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23andMe, Genentech Expand Study Targeting Avastin

NEW YORK (GenomeWeb News) – 23andMe today announced the expansion of its online study conducted with Genentech for the biotech firm's oncology drug Avastin (bevacizumab).

In a post on 23andMe's blog, the Mountain View, Calif.-based company said that its study with Genentech, called InVite, is now open to any patient in the US who used Avastin before 2013 for treatment of metastatic colorectal cancer, metastatic non-squamous non-small cell lung cancer, relapsed glioblastoma, metastatic renal cell carcinoma, or metastatic breast cancer.

All study participants will be asked to send a spit sample for genetic analysis and to complete five online surveys during the course of a year about their cancer and their experience with Avastin. Participants will have the option of providing a blood sample for additional analysis, 23andMe said, adding that it hopes to recruit 1,000 patients for the study.

"By combining participants’ genetic data with survey responses, we hope to discover new genetic markers for these advanced diseases, and to understand why some people respond well to treatment when others do not," 23andMe said on its blog. "23andMe is excited about partnering with Genentech on this new and innovative web-based approach to data collection and research process."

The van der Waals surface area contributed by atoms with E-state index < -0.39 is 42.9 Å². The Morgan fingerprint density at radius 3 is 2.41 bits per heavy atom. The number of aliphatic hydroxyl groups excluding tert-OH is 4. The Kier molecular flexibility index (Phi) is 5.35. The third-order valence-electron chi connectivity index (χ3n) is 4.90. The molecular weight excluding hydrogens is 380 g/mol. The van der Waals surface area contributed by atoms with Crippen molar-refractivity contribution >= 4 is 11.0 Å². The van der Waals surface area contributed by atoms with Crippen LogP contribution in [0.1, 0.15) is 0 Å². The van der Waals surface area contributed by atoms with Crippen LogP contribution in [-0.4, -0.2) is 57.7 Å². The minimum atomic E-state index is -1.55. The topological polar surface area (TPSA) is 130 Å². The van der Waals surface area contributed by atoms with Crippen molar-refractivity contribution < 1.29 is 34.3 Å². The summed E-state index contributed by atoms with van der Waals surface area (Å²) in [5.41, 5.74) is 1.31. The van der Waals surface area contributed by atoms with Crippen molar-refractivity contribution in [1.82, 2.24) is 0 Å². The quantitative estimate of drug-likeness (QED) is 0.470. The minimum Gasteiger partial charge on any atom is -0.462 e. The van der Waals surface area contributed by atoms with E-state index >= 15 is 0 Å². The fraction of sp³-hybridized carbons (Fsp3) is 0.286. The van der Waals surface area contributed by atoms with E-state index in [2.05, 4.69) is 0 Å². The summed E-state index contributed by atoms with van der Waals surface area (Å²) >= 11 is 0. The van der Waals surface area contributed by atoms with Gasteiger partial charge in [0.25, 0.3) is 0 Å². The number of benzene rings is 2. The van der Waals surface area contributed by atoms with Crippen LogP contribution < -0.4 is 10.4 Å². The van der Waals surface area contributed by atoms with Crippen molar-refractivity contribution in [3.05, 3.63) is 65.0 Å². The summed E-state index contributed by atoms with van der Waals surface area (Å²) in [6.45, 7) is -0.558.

Today's announcement builds on the InVite study, which was originally launched last year and was aimed at metastatic breast cancer, as GenomeWeb Daily News' sister publication Pharmacogenomics Reporter previously reported.

At the time, Holli Dickson, a Genentech spokesperson, told PGx Reporter that one of the goals of InVite was to see whether such an online method was an effective tool for recruiting patients for clinical trials. Dickson told GWDN today that the InVite study on metastatic breast cancer indicated that such an approach proved "interesting and effective." The expansion of the study was based on the positive participant response to the initial InVite study, she said.

Beyond patient response to online recruiting, Dickson added that another of the goals of the expanded InVite study will be to research the role of genes on how Avastin works.

Avastin is approved by the US Food and Drug Administration for treating metastatic colorectal cancer, advanced non-squamous non-small cell lung cancer, metastatic kidney cancer, and glioblastoma.

FDA revoked Avastin's indication for metastatic breast cancer in late 2011, saying it had not been shown to be safe and effective for treating that ailment.

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